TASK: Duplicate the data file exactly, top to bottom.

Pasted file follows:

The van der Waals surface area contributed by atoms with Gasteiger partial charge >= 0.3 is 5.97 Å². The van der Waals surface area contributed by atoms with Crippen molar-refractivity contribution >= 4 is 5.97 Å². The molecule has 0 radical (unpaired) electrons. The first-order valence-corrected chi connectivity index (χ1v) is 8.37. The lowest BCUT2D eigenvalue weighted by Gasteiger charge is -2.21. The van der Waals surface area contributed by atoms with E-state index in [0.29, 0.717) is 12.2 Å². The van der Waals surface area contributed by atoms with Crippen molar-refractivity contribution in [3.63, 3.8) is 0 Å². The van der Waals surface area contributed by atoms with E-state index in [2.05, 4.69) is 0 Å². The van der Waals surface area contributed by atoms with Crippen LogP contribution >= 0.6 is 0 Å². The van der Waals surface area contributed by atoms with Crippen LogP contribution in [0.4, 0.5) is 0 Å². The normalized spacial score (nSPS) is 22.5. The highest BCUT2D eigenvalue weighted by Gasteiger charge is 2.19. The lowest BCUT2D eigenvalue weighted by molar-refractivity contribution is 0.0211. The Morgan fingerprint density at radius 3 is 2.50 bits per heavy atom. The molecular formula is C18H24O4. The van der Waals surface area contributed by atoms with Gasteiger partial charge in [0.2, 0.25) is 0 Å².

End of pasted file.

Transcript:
The van der Waals surface area contributed by atoms with Gasteiger partial charge >= 0.3 is 5.97 Å². The van der Waals surface area contributed by atoms with Crippen molar-refractivity contribution >= 4 is 5.97 Å². The molecule has 0 radical (unpaired) electrons. The first-order valence-corrected chi connectivity index (χ1v) is 8.37. The lowest BCUT2D eigenvalue weighted by Gasteiger charge is -2.21. The van der Waals surface area contributed by atoms with E-state index in [0.29, 0.717) is 12.2 Å². The van der Waals surface area contributed by atoms with Crippen molar-refractivity contribution in [3.63, 3.8) is 0 Å². The van der Waals surface area contributed by atoms with E-state index in [2.05, 4.69) is 0 Å². The van der Waals surface area contributed by atoms with Crippen LogP contribution >= 0.6 is 0 Å². The van der Waals surface area contributed by atoms with Crippen LogP contribution in [0.4, 0.5) is 0 Å². The normalized spacial score (nSPS) is 22.5. The highest BCUT2D eigenvalue weighted by Gasteiger charge is 2.19. The lowest BCUT2D eigenvalue weighted by molar-refractivity contribution is 0.0211. The Morgan fingerprint density at radius 3 is 2.50 bits per heavy atom. The molecular formula is C18H24O4. The van der Waals surface area contributed by atoms with Gasteiger partial charge in [0.2, 0.25) is 0 Å².